World Health Organization Calls for International Ban On E-Cigarettes March 20 2015

THE head of the World Health Organization (WHO) has called for governments across the world to ban e-cigarettes.

E-cigarettes, which some experts consider to be less addictive than tobacco, have been viewed as potential alternatives by some researchers. But speaking at the World Conference on Tobacco or Health in Abu Dhabi yesterday Dr Margaret Chan, Director General, WHO, insisted “non-smoking should be the norm”.

She also said that e-cigarettes encourage young people to smoke. Chan said: “All governments should ban e-cigarettes or electronic nicotine delivery systems as they push millions of youngsters into the smoking habit. E-cigarettes do contain nicotine, which creates an addiction to the substance and that alone is a health risk.”

She added: “There are many flavours for e-cigarettes. Although they remove the smell of tobacco, some refills have been found to contain harmful chemicals. E-cigarettes have almost 8,000 different flavours. “Some flavours like fruit and candy could encourage young people to start smoking, which may be dangerous as they contain nicotine.”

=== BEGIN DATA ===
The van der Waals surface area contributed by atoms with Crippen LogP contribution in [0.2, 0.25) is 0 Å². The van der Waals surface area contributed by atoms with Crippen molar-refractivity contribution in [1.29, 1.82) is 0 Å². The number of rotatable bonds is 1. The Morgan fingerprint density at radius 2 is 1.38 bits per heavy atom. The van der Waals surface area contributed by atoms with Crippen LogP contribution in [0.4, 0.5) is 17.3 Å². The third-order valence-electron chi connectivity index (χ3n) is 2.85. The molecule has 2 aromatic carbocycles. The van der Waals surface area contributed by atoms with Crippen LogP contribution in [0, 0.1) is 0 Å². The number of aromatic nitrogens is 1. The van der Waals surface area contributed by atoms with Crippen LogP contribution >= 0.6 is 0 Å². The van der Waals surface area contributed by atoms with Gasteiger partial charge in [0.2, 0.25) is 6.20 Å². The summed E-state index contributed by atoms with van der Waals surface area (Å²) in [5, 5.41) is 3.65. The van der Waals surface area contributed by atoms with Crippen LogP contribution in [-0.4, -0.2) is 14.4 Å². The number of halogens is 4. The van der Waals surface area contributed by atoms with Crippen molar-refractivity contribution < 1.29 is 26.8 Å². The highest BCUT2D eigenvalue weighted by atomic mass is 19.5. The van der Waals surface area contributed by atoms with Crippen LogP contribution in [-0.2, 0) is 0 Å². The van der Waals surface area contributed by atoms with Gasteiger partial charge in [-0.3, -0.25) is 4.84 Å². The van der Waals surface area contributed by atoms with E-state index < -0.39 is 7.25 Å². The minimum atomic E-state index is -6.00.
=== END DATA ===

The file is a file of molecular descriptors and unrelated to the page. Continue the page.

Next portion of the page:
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Dr Chan also told Arab nations to step up measures in the fight against the use of tobacco, which she said was a major killer in the region. “The use of tobacco is growing – especially among young people who continue to adopt other forms of tobacco such as shisha and midwakh,” she said. “I think it’s high time for Gulf countries to increase efforts to combat tobacco, as the region has got many cases of people with diabetes and smoking-related diseases.”

E-cigarettes are still sold in the UAE despite a nationwide ban. Dr Wedad Al Maidoor, head of the UAE National Committee for Tobacco Control at the UAE Ministry of Health (MoH), said an app is to be introduced to give smokers information on how to quit the habit. “We hope to introduce the smokers’ smartphone app by end of the year,” Al Maidoor said.